It’s a new day in Harris County as the Democratic candidates who cleaned house in the most recent elections were sworn in to their county offices. Along with every judicial office up for grabs last November, Harris County Democrats took hold of the county judge’s office, treasurer, clerk, and one commissioner’s seat.

The swearing-in ceremony was held at NRG arena following the official swearing in of the county judge one minute past midnight on January 1, 2019.

County Judge Lina Hidalgo, the 27-year-old political newcomer, took the stage to give her first speech as top administrator. “The people of Harris County took a chance on all of us on this stage today … on many of us who didn’t have much political experience, and they took that chance because they believed in us,” she said.

Hidalgo laid out a few of her top priorities, chief among them being public safety. “Our first task is to make sure people are safe, that our community is protected,” she said, adding they need to be ready for anything that “Mother Nature, or Austin, or Washington D.C.” might throw at them.

While Harris County is now effectively managed by Democrats, Hidalgo will have to learn to work with Republican state officials like Gov. Greg Abbott, Lt. Gov. Dan Patrick, and others. Admittedly, it won’t be hard for Hidalgo to do better than her predecessor in that regard. Emmett regularly sparred with Abbott and Patrick over their efforts to provide taxpayer relief among other issues.

Hidalgo also mentioned further regulating development in flood-prone areas. “We need to inform our citizens of dangers,” she said. “We need to implement safeguards so we are growing in a way that doesn’t knowingly put people and their livelihoods at risk.”

With dozens of newly sworn-in judges who all campaigned on reforming the criminal justice system, Hidalgo also made sure to make mention of it and list it as one of her priorities.

“We have to update our justice system,” she said. “This can be addressed by unifying healthcare and mental health” and “rallying around comprehensive, smart, cost-saving reforms.”

Hidalgo also said she wants to include the voices of those who ventured into politics to help elect her and others this November, adding, “We have to open the doors of county government to welcome the energy of those who, for the first time, became involved in the political process over this last election.” Undoubtedly many got involved because they felt it was a ripe opportunity for change, and they were proven correct, but Hidalgo would be wise to ensure the waters between electoral politics and governing do not get muddied.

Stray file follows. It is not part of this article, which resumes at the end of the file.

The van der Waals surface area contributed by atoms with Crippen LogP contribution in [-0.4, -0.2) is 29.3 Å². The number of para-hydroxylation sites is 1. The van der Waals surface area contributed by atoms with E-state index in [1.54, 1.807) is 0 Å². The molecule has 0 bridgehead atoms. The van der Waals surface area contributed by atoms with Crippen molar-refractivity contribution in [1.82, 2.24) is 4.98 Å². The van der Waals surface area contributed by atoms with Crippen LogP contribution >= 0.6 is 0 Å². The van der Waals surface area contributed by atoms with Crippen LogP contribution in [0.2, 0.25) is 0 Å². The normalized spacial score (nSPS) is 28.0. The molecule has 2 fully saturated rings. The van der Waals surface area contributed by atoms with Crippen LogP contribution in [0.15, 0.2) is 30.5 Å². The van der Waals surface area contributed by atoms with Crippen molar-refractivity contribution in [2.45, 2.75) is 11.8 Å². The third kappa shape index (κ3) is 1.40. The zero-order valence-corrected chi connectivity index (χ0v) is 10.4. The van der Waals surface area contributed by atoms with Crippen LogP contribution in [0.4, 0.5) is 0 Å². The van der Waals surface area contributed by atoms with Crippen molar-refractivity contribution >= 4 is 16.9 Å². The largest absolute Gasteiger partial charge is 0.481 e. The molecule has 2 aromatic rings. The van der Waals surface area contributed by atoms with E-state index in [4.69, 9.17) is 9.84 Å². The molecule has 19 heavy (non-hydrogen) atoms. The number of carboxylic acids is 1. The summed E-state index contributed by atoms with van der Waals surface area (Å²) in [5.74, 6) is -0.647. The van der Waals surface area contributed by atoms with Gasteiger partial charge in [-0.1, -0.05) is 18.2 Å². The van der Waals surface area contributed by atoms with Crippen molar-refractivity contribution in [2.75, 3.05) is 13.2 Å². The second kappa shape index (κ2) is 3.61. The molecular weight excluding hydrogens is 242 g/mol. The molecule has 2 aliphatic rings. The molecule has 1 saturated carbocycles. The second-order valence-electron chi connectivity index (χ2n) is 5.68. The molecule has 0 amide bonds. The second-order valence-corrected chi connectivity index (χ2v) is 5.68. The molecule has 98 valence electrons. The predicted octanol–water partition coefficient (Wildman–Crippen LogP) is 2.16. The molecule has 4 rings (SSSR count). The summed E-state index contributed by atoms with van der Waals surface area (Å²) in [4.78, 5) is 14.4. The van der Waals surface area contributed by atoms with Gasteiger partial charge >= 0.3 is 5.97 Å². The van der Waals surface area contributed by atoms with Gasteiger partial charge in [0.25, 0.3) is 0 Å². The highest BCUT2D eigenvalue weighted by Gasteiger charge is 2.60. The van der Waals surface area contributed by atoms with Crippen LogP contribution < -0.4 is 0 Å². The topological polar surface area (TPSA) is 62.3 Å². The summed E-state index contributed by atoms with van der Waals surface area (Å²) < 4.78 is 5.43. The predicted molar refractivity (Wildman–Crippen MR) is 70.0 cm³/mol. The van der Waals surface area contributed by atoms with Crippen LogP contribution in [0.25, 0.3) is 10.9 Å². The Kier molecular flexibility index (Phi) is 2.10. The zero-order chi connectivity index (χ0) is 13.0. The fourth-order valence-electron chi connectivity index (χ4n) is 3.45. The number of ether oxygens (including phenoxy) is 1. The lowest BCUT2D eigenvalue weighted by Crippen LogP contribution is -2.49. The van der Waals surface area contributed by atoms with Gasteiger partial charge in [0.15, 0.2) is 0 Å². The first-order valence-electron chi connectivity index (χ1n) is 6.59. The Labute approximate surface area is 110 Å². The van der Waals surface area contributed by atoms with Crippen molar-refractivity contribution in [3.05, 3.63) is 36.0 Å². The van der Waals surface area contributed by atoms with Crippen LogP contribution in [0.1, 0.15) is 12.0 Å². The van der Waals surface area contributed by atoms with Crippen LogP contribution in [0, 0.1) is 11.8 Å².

Last, but certainly not least, she mentioned her “Talking Transition” effort backed by the Houston Endowment and the Ford Foundation.

The Talking Transition project will be a public engagement campaign where she will hold town halls, run surveys, and hire canvassers to gauge the wishes of the community and, according to Hidalgo, show them how they can be actively involved in their county government.

The initiative, which includes “Civic Saturdays” — full-day gatherings scheduled around specific issues like healthcare and transportation — sounds very similar to community organizing. She also plans to host smaller working groups and a large roundtable discussion.

Hidalgo’s website says HR&A, a consulting firm consisting of former city officials, lawyers, planners, architects, and economists, will serve as “technical support” for the project. HR&A’s website says they focus on public-private partnerships, policy analysis, market and financial feasibility, economic impact analysis, economic revitalization and community planning, parks and open space strategy, affordable housing, and retail planning.

Hidalgo closed by saying, “Fundamentally, it’s our job to remember that the point of holding public office is not to hold our approval rating on a pedestal and admire it. It is to take risks, to dare put our reputation on the line, for the things we believe in; to remember that we represent all of the people in Harris County, whether they voted for us or not.”

What will ultimately come of her administration is yet to be seen, but with flood projects in the works, federal disaster relief funds on their way, and the legislature mere days away, the direction in which she hopes to take the county will soon become clearer.

The first meeting of the new Harris County Commissioners Court will be on January 8, 2019.

Charles Blain

Charles Blain is the president of Urban Reform and Urban Reform Institute. A native of New Jersey, he is based in Houston and writes on municipal finance and other urban issues.


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